Nevertheless, numbers are rising so slowly that there must be other reasons for women to forego a career in academia. A key factor is children: even with childcare, women obviously have to take time out for children. We commented previously on the importance of a flexible tenure clock and part-time work (Nature Cell Biol. 9, 1101), but these provisions must also be taken into account by grant agencies. However taking extended time out will always be a disadvantage in a competitive research environment, as papers, the key measure of productivity, can be delayed or scooped. Until attributes like mentoring, collaborations and innovation are also considered, those compromising their publication output will always tend to lose out. On the other hand, the short period of parental leave common in the US will discourage those who favour a more proactive role in their children's first years. Although parental leave is longer in Europe, few countries have addressed a key discrepancy favouring the male career: men get far less parental leave. Even if both sexes get the same amount of parental leave, given societal norms, the playing field will only ever be levelled if there is active encouragement for men to take a similar amount of time off. In fact international norms on parental leave would best serve to give women the same chances in the global research enterprise.

A 2007 survey of more than 1,300 NIH postdoctoral fellows (43% female) commissioned by the NIH showed that women with children were already underrepresented at the postdoctoral level (10% fewer than men with children, same age distribution). Women were less likely to consider a Principal Investigator position (51% compared with 70% men), especially those with children (45% compared with 69% men with children), and they were more prone to consider family responsibilities as a source of conflict with professional life. Moreover, women were more ready to make career concessions for their partners. Women seem to have less self-confidence, as they were 20% less likely to persevere after a failed first attempt to secure a Principal Investigator position, which 19% more men were confident they would eventually obtain. Men seemed better at securing technical support and a transferrable project, and the salary differential might also relate to better negotiation skills. On the other hand, we found no evidence that male authors had more papers published in NCB (Nature Cell Biol. 8, 899; 2006). Also, two recent large bibliometric studies concluded that gender had no effect on peer review (see Nature 459, 602; 2009).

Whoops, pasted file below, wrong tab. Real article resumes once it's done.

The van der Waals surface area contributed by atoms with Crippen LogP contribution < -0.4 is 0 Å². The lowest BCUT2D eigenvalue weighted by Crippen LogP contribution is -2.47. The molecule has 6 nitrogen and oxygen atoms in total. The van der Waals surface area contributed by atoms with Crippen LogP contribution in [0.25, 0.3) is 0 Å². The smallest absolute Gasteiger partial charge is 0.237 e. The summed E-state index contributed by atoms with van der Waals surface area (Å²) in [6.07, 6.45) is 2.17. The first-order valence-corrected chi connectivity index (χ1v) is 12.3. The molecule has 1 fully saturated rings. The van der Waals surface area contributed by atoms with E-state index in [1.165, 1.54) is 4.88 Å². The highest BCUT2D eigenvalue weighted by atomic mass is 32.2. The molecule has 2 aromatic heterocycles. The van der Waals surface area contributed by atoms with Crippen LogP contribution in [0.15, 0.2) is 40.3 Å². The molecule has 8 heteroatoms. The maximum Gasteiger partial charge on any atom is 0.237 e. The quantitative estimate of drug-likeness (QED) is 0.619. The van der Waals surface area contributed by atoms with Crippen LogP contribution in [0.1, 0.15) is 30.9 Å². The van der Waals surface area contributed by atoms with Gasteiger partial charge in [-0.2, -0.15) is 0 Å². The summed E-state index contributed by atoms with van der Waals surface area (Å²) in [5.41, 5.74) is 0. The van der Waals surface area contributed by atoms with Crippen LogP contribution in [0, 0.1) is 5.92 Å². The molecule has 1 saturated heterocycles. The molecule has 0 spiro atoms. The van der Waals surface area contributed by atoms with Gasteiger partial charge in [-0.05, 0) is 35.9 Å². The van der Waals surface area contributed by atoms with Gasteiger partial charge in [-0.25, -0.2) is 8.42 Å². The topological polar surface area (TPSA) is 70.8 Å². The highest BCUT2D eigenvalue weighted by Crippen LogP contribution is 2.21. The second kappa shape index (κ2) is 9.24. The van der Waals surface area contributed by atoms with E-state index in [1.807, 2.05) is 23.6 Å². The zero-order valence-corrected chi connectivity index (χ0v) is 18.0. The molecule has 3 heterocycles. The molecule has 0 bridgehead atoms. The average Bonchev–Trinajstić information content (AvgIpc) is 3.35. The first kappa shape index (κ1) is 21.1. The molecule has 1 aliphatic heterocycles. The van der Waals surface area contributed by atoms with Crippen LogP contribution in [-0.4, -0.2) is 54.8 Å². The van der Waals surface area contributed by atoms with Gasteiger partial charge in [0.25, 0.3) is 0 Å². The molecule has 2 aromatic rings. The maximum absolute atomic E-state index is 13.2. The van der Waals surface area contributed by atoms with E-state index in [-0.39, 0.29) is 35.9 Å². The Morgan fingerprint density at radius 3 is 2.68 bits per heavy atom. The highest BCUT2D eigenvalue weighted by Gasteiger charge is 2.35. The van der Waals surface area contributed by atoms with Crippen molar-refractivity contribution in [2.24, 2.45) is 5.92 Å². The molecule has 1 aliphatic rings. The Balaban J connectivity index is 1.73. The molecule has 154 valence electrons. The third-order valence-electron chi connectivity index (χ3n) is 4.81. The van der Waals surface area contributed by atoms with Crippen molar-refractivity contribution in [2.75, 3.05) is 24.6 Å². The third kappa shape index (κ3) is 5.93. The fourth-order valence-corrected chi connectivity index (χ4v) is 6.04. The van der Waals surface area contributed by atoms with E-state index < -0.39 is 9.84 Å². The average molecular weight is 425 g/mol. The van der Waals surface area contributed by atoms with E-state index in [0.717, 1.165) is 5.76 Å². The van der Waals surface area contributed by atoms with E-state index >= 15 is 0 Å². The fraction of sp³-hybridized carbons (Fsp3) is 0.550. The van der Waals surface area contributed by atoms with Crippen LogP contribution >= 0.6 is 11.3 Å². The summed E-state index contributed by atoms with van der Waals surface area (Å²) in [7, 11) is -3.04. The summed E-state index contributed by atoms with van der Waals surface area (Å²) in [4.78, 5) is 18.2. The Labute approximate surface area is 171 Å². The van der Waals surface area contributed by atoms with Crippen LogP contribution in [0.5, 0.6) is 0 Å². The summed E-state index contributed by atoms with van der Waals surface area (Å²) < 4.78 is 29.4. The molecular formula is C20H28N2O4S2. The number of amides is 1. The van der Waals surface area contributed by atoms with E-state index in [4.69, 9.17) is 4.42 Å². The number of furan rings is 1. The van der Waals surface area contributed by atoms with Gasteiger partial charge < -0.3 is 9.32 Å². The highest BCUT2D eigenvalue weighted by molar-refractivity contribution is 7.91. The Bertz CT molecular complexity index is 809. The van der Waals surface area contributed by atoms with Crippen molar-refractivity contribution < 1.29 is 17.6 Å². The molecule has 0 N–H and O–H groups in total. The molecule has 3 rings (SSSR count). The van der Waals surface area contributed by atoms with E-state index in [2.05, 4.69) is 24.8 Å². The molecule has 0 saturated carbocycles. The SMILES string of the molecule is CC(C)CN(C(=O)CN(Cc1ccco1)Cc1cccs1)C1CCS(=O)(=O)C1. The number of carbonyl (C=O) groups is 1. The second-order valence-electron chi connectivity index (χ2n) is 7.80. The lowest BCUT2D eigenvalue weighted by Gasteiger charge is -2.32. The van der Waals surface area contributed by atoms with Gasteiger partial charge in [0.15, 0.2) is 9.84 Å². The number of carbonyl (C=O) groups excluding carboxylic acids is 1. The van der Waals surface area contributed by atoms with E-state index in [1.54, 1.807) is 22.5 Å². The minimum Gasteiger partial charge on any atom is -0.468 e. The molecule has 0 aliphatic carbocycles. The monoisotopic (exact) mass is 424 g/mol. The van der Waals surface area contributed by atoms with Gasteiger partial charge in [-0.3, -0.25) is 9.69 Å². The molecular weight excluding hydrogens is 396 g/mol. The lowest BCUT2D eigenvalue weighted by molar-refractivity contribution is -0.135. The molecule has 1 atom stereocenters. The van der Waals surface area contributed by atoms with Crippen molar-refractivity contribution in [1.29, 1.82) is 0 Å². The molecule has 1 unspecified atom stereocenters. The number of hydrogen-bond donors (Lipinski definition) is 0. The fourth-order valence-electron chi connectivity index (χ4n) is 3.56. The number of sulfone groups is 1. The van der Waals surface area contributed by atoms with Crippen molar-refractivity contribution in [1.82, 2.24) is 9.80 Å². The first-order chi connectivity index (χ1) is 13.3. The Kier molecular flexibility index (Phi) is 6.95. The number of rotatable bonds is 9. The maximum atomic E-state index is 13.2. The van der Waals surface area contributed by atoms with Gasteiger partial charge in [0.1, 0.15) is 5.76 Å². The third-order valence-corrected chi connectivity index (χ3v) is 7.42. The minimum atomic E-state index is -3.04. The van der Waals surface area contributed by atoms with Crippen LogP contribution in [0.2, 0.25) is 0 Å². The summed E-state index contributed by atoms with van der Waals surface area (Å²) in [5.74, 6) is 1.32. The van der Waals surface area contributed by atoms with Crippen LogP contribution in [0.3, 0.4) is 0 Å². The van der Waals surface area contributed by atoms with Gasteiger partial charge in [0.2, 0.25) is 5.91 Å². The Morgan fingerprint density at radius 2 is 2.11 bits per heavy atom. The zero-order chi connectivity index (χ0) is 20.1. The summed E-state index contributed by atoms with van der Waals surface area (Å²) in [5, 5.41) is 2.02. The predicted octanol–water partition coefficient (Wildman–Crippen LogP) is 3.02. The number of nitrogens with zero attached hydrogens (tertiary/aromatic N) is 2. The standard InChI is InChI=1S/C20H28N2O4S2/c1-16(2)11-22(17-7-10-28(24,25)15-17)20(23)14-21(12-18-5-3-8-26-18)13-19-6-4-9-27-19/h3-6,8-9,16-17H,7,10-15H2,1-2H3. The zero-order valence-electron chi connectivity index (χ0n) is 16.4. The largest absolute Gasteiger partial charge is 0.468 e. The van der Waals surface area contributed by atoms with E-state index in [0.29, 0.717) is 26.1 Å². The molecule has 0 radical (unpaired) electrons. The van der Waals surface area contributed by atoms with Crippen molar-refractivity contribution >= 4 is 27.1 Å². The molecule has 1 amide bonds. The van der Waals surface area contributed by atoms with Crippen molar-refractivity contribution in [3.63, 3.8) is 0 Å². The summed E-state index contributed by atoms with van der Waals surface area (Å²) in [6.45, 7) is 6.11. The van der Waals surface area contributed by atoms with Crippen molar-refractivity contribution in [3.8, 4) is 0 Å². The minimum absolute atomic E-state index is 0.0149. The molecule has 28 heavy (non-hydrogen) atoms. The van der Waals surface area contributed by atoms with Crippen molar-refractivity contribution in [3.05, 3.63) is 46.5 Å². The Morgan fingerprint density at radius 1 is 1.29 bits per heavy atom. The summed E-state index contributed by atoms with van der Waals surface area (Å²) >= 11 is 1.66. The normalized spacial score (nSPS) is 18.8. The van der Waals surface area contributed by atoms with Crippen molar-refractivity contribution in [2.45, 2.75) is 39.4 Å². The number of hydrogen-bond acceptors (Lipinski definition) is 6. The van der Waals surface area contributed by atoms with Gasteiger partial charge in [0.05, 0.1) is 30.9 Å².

No country can afford to be complacent in pursuing gender and racial equality in academia and, as more subtle reasons for divergent career choices emerge, governments and funding agencies must have an active role in addressing them. Indeed, both the NIH and EC reports concluded that women were far more likely to find Principal Investigator positions with affordable childcare and flexible working arrangements attractive. Encouraging smaller labs would also serve to attract female Principal Investigators. Affirmative action yields neither equality nor quality. Crucially, “stating a family shouldn't be seen as a weakness”, as Sally Shaywitz, co-author of the NAS study puts it. According to the Association for Women in Science, most female PhDs who leave academia take on alternative jobs, indicating that an academic career is currently simply less attractive for them.